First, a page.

Synopses & Reviews
On the soccer field and the basketball court, in the football stadium and the baseball park, far more is played out than a game of athletic skill. In this collection of essays, the influential sports theorist Alan Tomlinson delves into the phenomenon of contemporary sport and reveals much about its impact on local, national, and global culture. This far-reaching book includes essays ranging from an in-depth examination of sport culture in one working-class English community to a theoretical discussion of how national identity is often linked to sport. Through ethnographic techniques, Tomlinson uses sport and leisure to explore issues of identity, globalization, American cultural hegemony, and the media. Whether analyzing the legacy of the World Cup or the Olympics; urban games or suburban leisure; historical traditions or modern spaces in Europe, the Middle East, and Asia- his essays show how sport and leisure cultures contribute to the dynamics of power in societies.
A sweeping analysis of sport culture's global, national, and local impact.
About the Author
Alan Tomlinson is professor of leisure studies at the University of Brighton, UK, where he heads the Chelsea School Research Centre and its Sport and Leisure Cultures research group.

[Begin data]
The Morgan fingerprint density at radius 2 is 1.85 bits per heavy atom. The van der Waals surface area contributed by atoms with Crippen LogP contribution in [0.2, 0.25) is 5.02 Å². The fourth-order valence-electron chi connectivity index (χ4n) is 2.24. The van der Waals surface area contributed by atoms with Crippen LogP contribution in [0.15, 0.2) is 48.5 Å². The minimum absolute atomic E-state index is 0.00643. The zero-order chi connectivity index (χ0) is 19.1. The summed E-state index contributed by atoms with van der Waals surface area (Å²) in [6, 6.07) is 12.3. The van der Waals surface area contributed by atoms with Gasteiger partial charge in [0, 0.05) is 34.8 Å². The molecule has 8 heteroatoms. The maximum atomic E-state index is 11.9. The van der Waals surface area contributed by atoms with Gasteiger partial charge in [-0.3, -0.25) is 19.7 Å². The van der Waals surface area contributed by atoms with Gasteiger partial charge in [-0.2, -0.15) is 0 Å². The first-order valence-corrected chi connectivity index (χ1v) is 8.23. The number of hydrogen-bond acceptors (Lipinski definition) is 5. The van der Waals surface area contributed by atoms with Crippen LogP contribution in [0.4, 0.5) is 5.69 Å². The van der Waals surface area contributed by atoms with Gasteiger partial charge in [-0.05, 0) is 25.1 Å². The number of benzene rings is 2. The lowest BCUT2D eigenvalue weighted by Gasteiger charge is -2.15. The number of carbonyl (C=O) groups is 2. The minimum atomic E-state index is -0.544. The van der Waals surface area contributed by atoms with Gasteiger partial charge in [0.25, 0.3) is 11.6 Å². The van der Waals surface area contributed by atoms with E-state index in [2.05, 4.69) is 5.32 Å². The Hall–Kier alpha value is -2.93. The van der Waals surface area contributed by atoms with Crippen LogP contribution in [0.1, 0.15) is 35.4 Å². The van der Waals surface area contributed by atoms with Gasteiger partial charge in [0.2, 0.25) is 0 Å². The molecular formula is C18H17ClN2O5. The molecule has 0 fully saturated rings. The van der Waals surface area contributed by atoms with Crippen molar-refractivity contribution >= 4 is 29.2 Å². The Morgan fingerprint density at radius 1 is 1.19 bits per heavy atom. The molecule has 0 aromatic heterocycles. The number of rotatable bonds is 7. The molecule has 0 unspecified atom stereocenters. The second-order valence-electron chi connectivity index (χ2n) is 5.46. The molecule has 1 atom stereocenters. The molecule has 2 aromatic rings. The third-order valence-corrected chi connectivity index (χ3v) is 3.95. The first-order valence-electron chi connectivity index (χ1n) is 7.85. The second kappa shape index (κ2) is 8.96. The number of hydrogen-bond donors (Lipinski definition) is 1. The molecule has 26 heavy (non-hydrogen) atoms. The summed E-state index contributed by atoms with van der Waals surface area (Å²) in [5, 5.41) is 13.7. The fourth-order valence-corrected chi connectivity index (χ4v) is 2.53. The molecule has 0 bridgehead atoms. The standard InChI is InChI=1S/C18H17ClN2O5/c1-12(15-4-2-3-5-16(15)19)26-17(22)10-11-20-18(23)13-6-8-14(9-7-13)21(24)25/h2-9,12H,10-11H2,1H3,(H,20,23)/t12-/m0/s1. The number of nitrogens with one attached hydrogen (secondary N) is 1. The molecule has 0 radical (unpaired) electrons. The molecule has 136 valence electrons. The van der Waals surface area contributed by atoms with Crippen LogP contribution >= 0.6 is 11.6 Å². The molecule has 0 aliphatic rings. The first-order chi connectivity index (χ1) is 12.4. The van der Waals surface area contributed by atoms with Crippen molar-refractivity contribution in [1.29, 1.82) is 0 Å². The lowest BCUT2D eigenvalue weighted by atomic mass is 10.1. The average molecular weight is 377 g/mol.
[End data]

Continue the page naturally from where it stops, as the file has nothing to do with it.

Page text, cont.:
Table of Contents
Contents AcknowledgementsIntroduction: Analyzing Sport and Leisure Cultures Part I: Global Themes1. Magnificent Trivia: Olympic Spectacle, Opening Ceremonies, and Some Paradoxes of Globalization2. Sport, Politics, and Identities: Comparative Sports Cultures3. FIFA and the Men's World Cup: The Expansion of the Global Football Family Part II: National Studies4. Sport, Cultural Diversity, and National Identity: The Swiss Case5. Stateside Football: The Men's World Cup USA '94 and Its Legacy6. Eastern Promise?: Football in the Societies and Cultures of the Middle and Far East Part III: Local Cultures7. Patterns of Consumption in Sport and Leisure Cultures: Urban Space and Suburban Fears8. The Politics of Men's Leisure: Northern English Working-Class Culture in the 1930s9. Continuities and Change in Male Working-Class Leisure: The Case of Knur-and-Spell Conclusion: Observations and Research DirectionsNotesBibliographyIndex